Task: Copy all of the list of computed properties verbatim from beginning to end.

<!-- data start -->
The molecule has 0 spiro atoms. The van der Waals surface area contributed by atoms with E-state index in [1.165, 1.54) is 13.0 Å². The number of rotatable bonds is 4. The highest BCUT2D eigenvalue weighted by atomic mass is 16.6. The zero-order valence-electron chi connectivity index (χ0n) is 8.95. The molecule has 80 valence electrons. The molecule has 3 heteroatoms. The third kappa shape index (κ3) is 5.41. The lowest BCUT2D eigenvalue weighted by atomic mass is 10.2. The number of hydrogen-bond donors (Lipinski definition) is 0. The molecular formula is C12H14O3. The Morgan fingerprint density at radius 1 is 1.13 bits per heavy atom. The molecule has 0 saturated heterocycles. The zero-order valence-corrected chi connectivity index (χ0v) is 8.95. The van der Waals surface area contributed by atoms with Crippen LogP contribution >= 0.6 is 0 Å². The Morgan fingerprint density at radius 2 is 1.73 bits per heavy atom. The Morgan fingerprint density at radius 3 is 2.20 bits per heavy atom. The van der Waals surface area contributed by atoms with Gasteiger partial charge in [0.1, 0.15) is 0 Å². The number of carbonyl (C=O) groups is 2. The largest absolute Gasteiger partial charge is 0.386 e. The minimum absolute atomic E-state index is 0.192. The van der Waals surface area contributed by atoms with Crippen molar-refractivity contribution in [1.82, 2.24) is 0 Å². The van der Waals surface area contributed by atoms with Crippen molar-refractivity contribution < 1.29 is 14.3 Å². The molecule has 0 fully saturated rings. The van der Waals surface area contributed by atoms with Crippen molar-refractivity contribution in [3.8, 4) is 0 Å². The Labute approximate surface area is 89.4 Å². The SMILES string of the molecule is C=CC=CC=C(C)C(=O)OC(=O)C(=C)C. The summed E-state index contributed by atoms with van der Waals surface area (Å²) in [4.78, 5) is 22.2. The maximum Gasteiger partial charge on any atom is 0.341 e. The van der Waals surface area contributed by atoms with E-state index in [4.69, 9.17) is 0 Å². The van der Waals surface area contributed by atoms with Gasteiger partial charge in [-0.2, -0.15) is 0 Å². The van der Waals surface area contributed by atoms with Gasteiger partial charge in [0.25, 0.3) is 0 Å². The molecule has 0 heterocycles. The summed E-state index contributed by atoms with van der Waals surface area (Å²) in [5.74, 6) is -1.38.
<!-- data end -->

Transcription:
The molecule has 0 spiro atoms. The van der Waals surface area contributed by atoms with E-state index in [1.165, 1.54) is 13.0 Å². The number of rotatable bonds is 4. The highest BCUT2D eigenvalue weighted by atomic mass is 16.6. The zero-order valence-electron chi connectivity index (χ0n) is 8.95. The molecule has 80 valence electrons. The molecule has 3 heteroatoms. The third kappa shape index (κ3) is 5.41. The lowest BCUT2D eigenvalue weighted by atomic mass is 10.2. The number of hydrogen-bond donors (Lipinski definition) is 0. The molecular formula is C12H14O3. The Morgan fingerprint density at radius 1 is 1.13 bits per heavy atom. The molecule has 0 saturated heterocycles. The zero-order valence-corrected chi connectivity index (χ0v) is 8.95. The van der Waals surface area contributed by atoms with Crippen LogP contribution >= 0.6 is 0 Å². The Morgan fingerprint density at radius 2 is 1.73 bits per heavy atom. The Morgan fingerprint density at radius 3 is 2.20 bits per heavy atom. The van der Waals surface area contributed by atoms with Gasteiger partial charge in [0.1, 0.15) is 0 Å². The number of carbonyl (C=O) groups is 2. The largest absolute Gasteiger partial charge is 0.386 e. The minimum absolute atomic E-state index is 0.192. The van der Waals surface area contributed by atoms with Crippen molar-refractivity contribution in [1.82, 2.24) is 0 Å². The van der Waals surface area contributed by atoms with Crippen molar-refractivity contribution < 1.29 is 14.3 Å². The molecule has 0 fully saturated rings. The van der Waals surface area contributed by atoms with Crippen molar-refractivity contribution in [3.8, 4) is 0 Å². The Labute approximate surface area is 89.4 Å². The SMILES string of the molecule is C=CC=CC=C(C)C(=O)OC(=O)C(=C)C. The summed E-state index contributed by atoms with van der Waals surface area (Å²) in [4.78, 5) is 22.2. The maximum Gasteiger partial charge on any atom is 0.341 e. The van der Waals surface area contributed by atoms with E-state index in [4.69, 9.17) is 0 Å². The van der Waals surface area contributed by atoms with Gasteiger partial charge in [-0.2, -0.15) is 0 Å². The van der Waals surface area contributed by atoms with Gasteiger partial charge in [0.25, 0.3) is 0 Å². The molecule has 0 heterocycles. The summed E-state index contributed by atoms with van der Waals surface area (Å²) in [5.74, 6) is -1.38.